Kourtnii’s Story: I Struggled to Get the Flat Surgery I Chose


Kourtnii was faced with a DCIS diagnosis at the age of 26. She wanted a double mastectomy without reconstruction but repeatedly received intense, paternalistic pushback from the surgeons she consulted. Ultimately she had to have two separate mastectomy surgeries and didn’t get the aesthetic outcome she wanted. She does not regret her decision to stay flat.


I was 26 when breast cancer entered my life. I was prepared, though. After having family members with their own breast cancer stories, I had already decided I had wanted a double mastectomy. I didn’t even realize at the time that my surgeons wouldn’t listen to my wishes and instead choose to follow their own agenda.

In 2019, I found a lump in the bath and it felt big. I had just started seeing someone and I called him in to show him. The next day I went to the doctors and it was only weeks before we had answers. A biopsy on April Fools’ Day came back positive for high grade DCIS. The next few weeks were a blur of appointments. Surgeons kept pushing me to have a lumpectomy and “save my breasts” but this lump was 3.5cm – it would take most of my breast. I asked a few times for a double mastectomy. The surgeons refused! They told me to think about my new relationship and told me that having a double mastectomy would affect my relationship and that my partner could leave me.

I asked a few times for a double mastectomy. The surgeons refused!

I continued to push. I had a meeting a week before surgery where the nurse told me the surgeon now recommended a mastectomy because of the size of the tumor. I told her great, let’s do that. Could you take both breasts in the same surgery? Again I was told no. The next week I saw the surgeon for the final consultation before surgery. I should have walked away then. He asked me what I had decided, and I replied, “Well, after our meeting with the nurse last week I have decided to go with your recommendation of a single mastectomy. I really do want a double mastectomy though.”

“Mastectomy?!? I never recommended that for 9mm of DCIS.”

My partner and I both stare at the surgeon. “Doctor, my DCIS has never been measured at 9mm, it’s last measurement was 35mm.” The surgeon then continued on and said well then what will we do for reconstruction? Will I get the nurses to place you on the waitlist for expanders to implants? I told him no, I really wanted some time to think about that decision.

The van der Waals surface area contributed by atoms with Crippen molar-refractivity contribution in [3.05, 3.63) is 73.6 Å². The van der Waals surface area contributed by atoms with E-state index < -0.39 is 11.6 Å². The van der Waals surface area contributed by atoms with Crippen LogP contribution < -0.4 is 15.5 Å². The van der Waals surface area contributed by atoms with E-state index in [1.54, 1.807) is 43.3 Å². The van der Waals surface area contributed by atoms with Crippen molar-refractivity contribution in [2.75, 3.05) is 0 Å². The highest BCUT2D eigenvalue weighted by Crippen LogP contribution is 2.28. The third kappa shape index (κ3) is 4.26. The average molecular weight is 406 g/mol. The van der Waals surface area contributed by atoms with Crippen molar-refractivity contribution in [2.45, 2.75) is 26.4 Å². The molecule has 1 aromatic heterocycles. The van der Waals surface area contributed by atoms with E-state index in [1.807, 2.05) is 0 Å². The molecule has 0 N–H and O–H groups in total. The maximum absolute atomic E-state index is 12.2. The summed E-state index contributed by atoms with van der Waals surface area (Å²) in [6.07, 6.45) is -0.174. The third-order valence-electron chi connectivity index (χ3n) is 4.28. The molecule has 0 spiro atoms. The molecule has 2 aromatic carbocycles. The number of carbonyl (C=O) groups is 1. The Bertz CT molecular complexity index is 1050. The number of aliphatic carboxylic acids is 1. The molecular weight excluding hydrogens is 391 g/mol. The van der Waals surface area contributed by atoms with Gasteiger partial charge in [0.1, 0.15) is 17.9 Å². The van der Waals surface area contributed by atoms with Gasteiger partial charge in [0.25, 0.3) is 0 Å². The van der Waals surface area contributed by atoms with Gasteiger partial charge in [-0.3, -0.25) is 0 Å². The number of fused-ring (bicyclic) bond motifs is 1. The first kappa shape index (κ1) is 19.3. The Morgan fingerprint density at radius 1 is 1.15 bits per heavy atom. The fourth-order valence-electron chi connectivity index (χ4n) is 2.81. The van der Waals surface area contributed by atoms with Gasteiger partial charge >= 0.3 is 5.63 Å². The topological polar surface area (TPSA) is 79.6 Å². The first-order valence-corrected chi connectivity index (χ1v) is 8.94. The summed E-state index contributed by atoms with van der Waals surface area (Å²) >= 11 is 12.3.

My mastectomy went off without a hitch, the surgeon boasted about how beautiful my incision was, and continued to ask about what reconstruction I wanted. He kept on telling me how his beautiful incision would be hidden perfectly by my new reconstructed breasts. He seemed angry when I asked to be sent to another hospital for a second opinion. After weeks of back and forth I was finally placed on the waitlist to have my other breast removed. I waited 10 months for my next surgery, and after consulting with a bigger hospital flat was just a step in the process to let my body heal.

He seemed angry when I asked to be sent to another hospital for a second opinion.

I went in for my second single mastectomy. I remember seeing the surgeon and telling him please make my scars match. He confirmed that he would. In the operating room, a young female surgeon came in and asked about what’s being done. I pull my gown open and told her, “We’re taking the other breast. See my scar? Please make the new one match.”

Surgery happened late in the afternoon. The next morning they came to check on me. The young female surgeon comes in smiling and perky. “So everything went pretty well. You had a bleed but we put that pressure dressing on to stop it. Your incision is beautiful and straight!”

Straight?! I thought I had asked for my scars to match. The young surgeon walked out. Only minutes later the main male surgeon arrived, ripped open the pressure dressing to reveal an almost perfectly straight incision on my chest. I burst into tears. The surgeon sid something about plastics being able to fix it and walked out, leaving my dressing half ripped off.

After that experience I decided that flat was the only option for me. I didn’t want breast implants and was concerned about BII and other compilations associated with breast implants. My new plastic surgeon has been super supportive of my decision to stay flat which has changed everything for me.

And that person I was seeing? They haven’t gone anywhere. They are my biggest supporter in my decision to opt of reconstruction surgery. So the surgeon was wrong about that too.


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Disclaimer: Any and all information published by Not Putting on a Shirt (NPOAS) on behalf of a third party is for informational purposes only and should not be taken as a substitute for medical or legal advice from a licensed professional. Views expressed and claims made by third parties do not necessarily represent the views of NPOAS.

Published by Not Putting on a Shirt

Founder of Not Putting on a Shirt, a mastectomy patients' rights organization that advocates for optimal surgical outcomes for patients going flat.

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